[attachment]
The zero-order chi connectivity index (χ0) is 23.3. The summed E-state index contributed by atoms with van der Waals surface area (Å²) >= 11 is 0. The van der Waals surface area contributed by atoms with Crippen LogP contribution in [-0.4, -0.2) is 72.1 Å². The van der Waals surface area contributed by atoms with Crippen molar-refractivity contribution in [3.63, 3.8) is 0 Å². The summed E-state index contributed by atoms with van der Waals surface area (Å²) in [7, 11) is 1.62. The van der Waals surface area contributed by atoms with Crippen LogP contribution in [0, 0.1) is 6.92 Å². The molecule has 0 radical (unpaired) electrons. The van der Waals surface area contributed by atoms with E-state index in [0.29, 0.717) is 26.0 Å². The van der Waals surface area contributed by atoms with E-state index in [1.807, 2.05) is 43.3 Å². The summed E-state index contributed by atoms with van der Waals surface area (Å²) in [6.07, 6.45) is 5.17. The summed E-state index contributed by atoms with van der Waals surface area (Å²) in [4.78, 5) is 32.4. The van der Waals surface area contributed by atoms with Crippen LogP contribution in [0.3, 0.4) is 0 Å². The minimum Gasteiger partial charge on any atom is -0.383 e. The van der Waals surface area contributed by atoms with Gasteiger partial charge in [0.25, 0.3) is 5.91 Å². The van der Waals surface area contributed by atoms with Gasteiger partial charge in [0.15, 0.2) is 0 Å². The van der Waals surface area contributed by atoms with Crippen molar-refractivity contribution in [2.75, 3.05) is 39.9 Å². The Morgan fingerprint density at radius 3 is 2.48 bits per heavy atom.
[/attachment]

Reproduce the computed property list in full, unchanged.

The zero-order chi connectivity index (χ0) is 23.3. The summed E-state index contributed by atoms with van der Waals surface area (Å²) >= 11 is 0. The van der Waals surface area contributed by atoms with Crippen LogP contribution in [-0.4, -0.2) is 72.1 Å². The van der Waals surface area contributed by atoms with Crippen molar-refractivity contribution in [3.63, 3.8) is 0 Å². The summed E-state index contributed by atoms with van der Waals surface area (Å²) in [7, 11) is 1.62. The van der Waals surface area contributed by atoms with Crippen LogP contribution in [0, 0.1) is 6.92 Å². The molecule has 0 radical (unpaired) electrons. The van der Waals surface area contributed by atoms with E-state index in [0.29, 0.717) is 26.0 Å². The van der Waals surface area contributed by atoms with E-state index in [1.807, 2.05) is 43.3 Å². The summed E-state index contributed by atoms with van der Waals surface area (Å²) in [6.07, 6.45) is 5.17. The summed E-state index contributed by atoms with van der Waals surface area (Å²) in [4.78, 5) is 32.4. The van der Waals surface area contributed by atoms with Crippen LogP contribution in [0.3, 0.4) is 0 Å². The minimum Gasteiger partial charge on any atom is -0.383 e. The van der Waals surface area contributed by atoms with Gasteiger partial charge in [0.25, 0.3) is 5.91 Å². The van der Waals surface area contributed by atoms with Gasteiger partial charge in [0.15, 0.2) is 0 Å². The van der Waals surface area contributed by atoms with Crippen molar-refractivity contribution in [2.75, 3.05) is 39.9 Å². The Morgan fingerprint density at radius 3 is 2.48 bits per heavy atom.